Rise in fentanyl overdoses has Pacific Northwest ‘under siege’ from cartel, says DEA
With Washington state recently reporting a staggering increase in fentanyl-related overdoses in the last year, the Drug Enforcement Administration (DEA) believes a Mexican-based cartel could be to blame.
The second quarter of 2020 saw 171 fentanyl-involved overdoses in Washington, according to data cited by Caleb Banta-Green, a research scientist with the Alcohol and Drug Abuse Institute at the University of Washington.
Over that same period in 2019, Washington saw just 63 fentanyl overdoses; two years prior to that, there were 18.
As for why that’s occurring, the DEA points to the Cartel de Jalisco Nueva Generacion (CJNG).
“The Pacific Northwest of the United States is under siege by the Mexican based CJNG cartel who is flooding the region with clandestine produced synthetic opioids in the form of prescription pills,” it said in a report released on Tuesday.
The DEA says the CJNG is also mixing fentanyl into other illicit substances, like cocaine, heroin, and methamphetamine, and then distributing those tainted drugs across the United States.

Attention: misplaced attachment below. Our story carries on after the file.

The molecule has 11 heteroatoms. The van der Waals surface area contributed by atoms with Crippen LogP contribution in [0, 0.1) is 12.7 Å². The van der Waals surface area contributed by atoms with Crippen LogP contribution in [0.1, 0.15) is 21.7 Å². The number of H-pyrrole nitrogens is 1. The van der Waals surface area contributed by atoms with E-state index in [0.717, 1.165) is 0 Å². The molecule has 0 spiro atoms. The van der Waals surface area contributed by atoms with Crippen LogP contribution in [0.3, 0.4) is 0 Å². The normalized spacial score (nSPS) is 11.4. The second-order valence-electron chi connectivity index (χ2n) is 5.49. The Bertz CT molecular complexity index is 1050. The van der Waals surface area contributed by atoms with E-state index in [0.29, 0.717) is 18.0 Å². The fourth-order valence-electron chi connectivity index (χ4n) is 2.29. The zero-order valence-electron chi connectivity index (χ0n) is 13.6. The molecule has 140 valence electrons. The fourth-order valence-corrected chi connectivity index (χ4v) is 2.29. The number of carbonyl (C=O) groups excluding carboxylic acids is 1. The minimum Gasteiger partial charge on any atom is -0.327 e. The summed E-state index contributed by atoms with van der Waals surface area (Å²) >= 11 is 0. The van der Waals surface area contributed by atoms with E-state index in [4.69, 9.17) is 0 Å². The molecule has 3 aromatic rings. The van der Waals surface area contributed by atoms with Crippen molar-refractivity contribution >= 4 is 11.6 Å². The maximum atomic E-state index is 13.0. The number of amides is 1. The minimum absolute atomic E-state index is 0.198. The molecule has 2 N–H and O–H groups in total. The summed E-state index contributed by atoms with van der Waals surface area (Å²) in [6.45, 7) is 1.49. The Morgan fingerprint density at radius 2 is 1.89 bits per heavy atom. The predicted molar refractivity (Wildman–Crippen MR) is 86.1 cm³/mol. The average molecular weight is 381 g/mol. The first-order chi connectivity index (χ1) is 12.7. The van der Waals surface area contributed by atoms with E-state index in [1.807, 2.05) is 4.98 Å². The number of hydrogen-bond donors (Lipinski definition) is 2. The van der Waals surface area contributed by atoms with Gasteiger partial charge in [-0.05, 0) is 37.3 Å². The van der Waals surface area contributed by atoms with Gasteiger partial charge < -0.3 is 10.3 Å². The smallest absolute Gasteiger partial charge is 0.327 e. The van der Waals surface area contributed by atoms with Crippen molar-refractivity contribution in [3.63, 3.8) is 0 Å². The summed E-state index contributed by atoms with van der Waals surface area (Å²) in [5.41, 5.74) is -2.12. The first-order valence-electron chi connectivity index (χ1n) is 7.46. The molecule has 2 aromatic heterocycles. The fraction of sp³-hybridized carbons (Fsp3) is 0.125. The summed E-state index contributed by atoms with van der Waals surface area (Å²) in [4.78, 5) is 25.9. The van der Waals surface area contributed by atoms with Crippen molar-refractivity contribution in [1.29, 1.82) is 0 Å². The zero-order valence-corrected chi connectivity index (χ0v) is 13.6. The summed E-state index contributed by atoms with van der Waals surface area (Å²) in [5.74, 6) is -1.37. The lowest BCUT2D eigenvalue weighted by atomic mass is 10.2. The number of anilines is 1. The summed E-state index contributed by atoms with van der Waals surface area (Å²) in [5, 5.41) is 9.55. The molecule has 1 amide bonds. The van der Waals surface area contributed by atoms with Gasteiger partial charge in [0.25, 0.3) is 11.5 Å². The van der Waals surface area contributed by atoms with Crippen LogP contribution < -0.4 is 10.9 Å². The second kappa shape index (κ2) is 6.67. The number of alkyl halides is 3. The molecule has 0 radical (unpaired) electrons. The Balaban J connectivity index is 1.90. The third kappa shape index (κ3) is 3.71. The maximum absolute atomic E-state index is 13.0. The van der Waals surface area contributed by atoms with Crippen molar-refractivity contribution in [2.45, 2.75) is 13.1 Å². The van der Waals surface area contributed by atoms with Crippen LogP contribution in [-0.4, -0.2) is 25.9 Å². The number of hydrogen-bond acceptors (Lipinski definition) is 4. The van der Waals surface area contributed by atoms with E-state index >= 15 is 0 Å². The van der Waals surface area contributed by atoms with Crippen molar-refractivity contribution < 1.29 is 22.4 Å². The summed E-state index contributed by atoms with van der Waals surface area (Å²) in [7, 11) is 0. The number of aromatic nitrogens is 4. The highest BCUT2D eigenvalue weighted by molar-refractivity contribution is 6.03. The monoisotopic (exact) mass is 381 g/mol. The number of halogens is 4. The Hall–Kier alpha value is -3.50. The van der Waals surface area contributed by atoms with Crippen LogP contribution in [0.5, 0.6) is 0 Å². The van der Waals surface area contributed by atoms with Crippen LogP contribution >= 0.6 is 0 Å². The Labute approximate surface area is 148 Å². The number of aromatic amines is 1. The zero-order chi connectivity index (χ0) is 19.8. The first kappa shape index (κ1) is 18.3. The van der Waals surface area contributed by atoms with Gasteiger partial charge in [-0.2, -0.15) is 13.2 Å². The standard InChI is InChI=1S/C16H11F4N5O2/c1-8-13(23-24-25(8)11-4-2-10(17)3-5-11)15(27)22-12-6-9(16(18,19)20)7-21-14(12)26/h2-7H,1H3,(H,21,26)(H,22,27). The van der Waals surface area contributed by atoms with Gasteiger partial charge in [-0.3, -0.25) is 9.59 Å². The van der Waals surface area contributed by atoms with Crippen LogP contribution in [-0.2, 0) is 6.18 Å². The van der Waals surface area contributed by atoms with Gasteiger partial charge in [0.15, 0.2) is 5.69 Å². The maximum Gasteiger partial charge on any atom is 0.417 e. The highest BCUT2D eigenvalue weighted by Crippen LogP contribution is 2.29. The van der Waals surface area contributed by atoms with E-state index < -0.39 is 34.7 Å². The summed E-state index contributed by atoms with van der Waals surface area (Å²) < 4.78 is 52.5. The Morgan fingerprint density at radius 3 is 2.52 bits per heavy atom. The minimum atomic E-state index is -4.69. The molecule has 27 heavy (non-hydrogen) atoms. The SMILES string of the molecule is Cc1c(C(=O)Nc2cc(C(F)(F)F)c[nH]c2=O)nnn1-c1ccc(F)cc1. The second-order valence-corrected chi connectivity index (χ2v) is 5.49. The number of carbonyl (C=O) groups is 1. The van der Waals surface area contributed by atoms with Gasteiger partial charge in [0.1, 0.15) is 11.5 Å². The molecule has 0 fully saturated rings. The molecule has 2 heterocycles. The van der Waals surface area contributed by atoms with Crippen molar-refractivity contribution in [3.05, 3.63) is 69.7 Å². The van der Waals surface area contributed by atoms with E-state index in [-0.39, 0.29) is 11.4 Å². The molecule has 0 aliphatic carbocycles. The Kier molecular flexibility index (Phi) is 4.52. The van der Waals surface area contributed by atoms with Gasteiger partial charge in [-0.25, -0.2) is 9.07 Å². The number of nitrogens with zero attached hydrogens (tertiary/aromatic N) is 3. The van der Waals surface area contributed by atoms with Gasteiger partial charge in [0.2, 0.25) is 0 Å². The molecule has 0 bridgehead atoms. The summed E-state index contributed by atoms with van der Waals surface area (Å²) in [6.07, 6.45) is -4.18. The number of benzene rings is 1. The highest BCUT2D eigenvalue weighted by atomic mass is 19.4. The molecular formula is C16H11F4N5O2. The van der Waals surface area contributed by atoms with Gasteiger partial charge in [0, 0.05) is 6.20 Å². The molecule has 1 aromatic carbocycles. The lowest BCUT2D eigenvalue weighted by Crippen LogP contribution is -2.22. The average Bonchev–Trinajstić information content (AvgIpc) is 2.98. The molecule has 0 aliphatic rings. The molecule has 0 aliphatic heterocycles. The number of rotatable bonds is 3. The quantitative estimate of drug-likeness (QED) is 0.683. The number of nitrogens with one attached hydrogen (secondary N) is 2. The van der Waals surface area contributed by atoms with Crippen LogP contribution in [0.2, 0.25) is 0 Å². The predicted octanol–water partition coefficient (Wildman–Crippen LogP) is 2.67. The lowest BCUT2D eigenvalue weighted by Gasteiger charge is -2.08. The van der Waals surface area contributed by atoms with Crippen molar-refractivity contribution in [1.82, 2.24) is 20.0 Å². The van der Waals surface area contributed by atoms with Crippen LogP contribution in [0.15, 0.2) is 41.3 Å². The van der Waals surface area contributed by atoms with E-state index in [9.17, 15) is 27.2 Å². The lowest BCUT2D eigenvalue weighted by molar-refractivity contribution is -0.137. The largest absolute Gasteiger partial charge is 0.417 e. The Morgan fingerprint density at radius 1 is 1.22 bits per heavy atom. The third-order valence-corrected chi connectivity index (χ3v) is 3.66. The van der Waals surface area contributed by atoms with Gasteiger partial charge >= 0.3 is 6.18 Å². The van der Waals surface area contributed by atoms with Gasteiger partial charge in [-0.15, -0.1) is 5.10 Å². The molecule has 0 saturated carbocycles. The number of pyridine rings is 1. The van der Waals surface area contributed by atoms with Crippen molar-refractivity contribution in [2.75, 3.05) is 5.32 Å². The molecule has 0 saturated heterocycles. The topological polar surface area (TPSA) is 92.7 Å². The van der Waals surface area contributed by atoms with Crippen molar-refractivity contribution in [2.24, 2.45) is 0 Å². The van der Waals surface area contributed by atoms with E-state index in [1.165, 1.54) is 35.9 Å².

Fentanyl is anywhere from 30 to 50 times as strong as pure heroin, and a dose the size of a few grains of salt can be fatal.
On a larger scale, the DEA believes that Mexican transnational criminal organizations “remain the greatest criminal drug threat in the United States.”
A previous uptick in fentanyl deaths in Washington was attributed by the DEA to an influx of tainted prescription pills from China. That was mitigated “substantially” by enforcement actions taken by both the United States and China on either end of the distribution chain, but illicit opioids remain a concern.
According to the DEA, there were over 83,000 total drug-related overdose deaths nationwide in a one year period between July 2019 and July 2020, representing a sizable increase from the previous year, where over 70,000 overdose deaths were reported.
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